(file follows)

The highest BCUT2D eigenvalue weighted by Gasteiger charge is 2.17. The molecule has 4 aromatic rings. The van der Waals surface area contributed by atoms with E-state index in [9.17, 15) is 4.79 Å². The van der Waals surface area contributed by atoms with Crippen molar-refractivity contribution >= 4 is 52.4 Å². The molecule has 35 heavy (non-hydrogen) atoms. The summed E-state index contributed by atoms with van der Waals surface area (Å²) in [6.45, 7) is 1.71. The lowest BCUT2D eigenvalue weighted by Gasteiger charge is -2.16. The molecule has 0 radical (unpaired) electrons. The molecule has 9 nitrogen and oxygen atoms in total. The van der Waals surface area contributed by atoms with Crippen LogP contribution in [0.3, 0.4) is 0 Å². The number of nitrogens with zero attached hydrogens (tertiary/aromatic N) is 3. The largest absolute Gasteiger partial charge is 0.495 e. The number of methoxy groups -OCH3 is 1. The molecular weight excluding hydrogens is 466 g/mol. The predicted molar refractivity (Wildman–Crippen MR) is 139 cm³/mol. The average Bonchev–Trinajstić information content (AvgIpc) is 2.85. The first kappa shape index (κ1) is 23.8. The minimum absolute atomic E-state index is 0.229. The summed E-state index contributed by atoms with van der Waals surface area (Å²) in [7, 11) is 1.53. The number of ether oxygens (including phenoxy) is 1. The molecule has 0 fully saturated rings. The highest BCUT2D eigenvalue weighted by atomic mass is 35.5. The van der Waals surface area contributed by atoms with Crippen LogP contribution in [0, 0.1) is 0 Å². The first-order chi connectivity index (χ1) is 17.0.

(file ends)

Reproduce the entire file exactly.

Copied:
The highest BCUT2D eigenvalue weighted by Gasteiger charge is 2.17. The molecule has 4 aromatic rings. The van der Waals surface area contributed by atoms with E-state index in [9.17, 15) is 4.79 Å². The van der Waals surface area contributed by atoms with Crippen molar-refractivity contribution >= 4 is 52.4 Å². The molecule has 35 heavy (non-hydrogen) atoms. The summed E-state index contributed by atoms with van der Waals surface area (Å²) in [6.45, 7) is 1.71. The lowest BCUT2D eigenvalue weighted by Gasteiger charge is -2.16. The molecule has 0 radical (unpaired) electrons. The molecule has 9 nitrogen and oxygen atoms in total. The van der Waals surface area contributed by atoms with Crippen LogP contribution in [0.3, 0.4) is 0 Å². The number of nitrogens with zero attached hydrogens (tertiary/aromatic N) is 3. The largest absolute Gasteiger partial charge is 0.495 e. The number of methoxy groups -OCH3 is 1. The molecular weight excluding hydrogens is 466 g/mol. The predicted molar refractivity (Wildman–Crippen MR) is 139 cm³/mol. The average Bonchev–Trinajstić information content (AvgIpc) is 2.85. The first kappa shape index (κ1) is 23.8. The minimum absolute atomic E-state index is 0.229. The summed E-state index contributed by atoms with van der Waals surface area (Å²) in [7, 11) is 1.53. The number of ether oxygens (including phenoxy) is 1. The molecule has 0 fully saturated rings. The highest BCUT2D eigenvalue weighted by atomic mass is 35.5. The van der Waals surface area contributed by atoms with Crippen LogP contribution in [0, 0.1) is 0 Å². The first-order chi connectivity index (χ1) is 17.0.